Salvage in design is my thing, and industrial salvage is where my heart lives. But when it's time to make a purchase for the house, I don't discriminate against any type of salvage.
Whether it's reclaimed wood or leather on the floors, vintage lights, salvaged metal, old buffets converted to sinks, or a roof made from recycled tires, I look first for products made from salvaged materials. Sure, we all recycle as much as possible (right?), but how about supporting those who fight the good fight farther upstream, as in the re-use area? These people deserve our support! I'm not advocating purchasing something you don't love just because it's made from reused materials. No, that's a waste of money — and who can afford to waste money? We can, however, be more conscious of every dollar we do spend, and support the environment with each of those dollars. (Your dollar = your vote, people.)
Let's use shoe shopping as an example. I have huge, huge, freakishly huge clown feet. Here's a scenario that's happened more than I care to admit: I walk into a shoe store and pick up a shoe, turn to the salesperson and say, Do you have this in an 11 or 12? The salesperson looks aghast and replies, No, no, we don't carry those sizes. I walk away and never go back. I don't look at any other merchandise in the store, and they don't get my money. The upshot is this — there are more pretty things to buy in this world than I can possibly afford, so why patronize a store that looks down on my clown feet?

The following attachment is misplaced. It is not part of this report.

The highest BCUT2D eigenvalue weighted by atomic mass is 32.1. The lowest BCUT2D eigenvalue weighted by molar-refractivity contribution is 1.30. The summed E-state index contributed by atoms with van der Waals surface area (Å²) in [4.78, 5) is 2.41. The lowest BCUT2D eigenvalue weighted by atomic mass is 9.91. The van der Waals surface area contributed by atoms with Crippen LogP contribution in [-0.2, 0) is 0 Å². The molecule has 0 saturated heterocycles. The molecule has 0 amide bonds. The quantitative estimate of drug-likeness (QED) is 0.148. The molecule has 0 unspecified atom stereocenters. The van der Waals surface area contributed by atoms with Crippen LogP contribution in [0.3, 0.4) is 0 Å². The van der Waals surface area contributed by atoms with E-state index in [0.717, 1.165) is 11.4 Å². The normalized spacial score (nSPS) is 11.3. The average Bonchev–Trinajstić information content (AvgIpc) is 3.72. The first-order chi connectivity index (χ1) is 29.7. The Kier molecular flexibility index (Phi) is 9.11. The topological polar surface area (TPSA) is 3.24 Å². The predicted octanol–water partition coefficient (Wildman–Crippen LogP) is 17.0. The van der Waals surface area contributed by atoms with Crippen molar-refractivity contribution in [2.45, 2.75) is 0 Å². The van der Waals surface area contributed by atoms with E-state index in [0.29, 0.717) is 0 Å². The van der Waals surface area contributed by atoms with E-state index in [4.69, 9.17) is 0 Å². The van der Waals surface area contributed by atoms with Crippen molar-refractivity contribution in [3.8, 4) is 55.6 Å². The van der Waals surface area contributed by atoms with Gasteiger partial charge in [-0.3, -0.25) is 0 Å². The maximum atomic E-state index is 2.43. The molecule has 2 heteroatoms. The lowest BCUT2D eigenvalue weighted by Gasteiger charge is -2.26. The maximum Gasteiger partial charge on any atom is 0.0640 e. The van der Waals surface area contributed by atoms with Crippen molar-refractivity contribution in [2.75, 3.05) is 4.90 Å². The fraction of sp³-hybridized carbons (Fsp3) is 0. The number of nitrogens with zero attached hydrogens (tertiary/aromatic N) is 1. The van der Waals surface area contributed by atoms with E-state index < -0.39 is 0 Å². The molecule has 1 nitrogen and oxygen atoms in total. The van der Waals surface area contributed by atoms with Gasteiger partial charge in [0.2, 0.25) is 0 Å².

The same principle applies to purchases for your home. Given that you, like the rest of us, might not have unlimited resources, you're probably choosy about what you buy. But are you picky about the provenance of your purchases? Shopping at Target is fun because everything is pretty and arranged nicely. But it all comes from overseas factories that might pollute and pay substandard wages. Why buy there when you can buy locally sourced goods from artists and artisans? Why buy mass produced art when you can buy something handmade directly from an artist? Handmade goods do not have to be ridiculously expensive. Mom's recycled metal sculpture pictured above was reasonably priced. The fewer things you buy at Target and Costco, the more handmade goods and art you can buy. It's a good tradeoff. Next time you pick up a pretty picture frame or another set of glasses at Costco, think it through. Do you really need them, or would you rather save the money for something special, something handmade or vintage?
Try this with every purchase. Every time you need or want something, think salvage first. I did this with the lights for my yellow room. I started looking at vintage. I kept looking at vintage until one day I ran across the lamps pictured, which are not at all vintage. These are Petlamps, which use land-filled plastic bottles as a base, with shades woven by artisans in South America. Not vintage, but handmade with a reused plastic base. Pretty cool. And, the search was fun, the satisfaction immense. I found cool lights, kept some plastic out of the landfill, and have hand-woven light shades. #winning!
Need more inspiration? Check out these sculptures made from recycled plastic bottles. These blow my mind!
Take a minute to assess your plastic habit. Still too strong for your liking? Check out the tips about kicking your plastic habit in this article.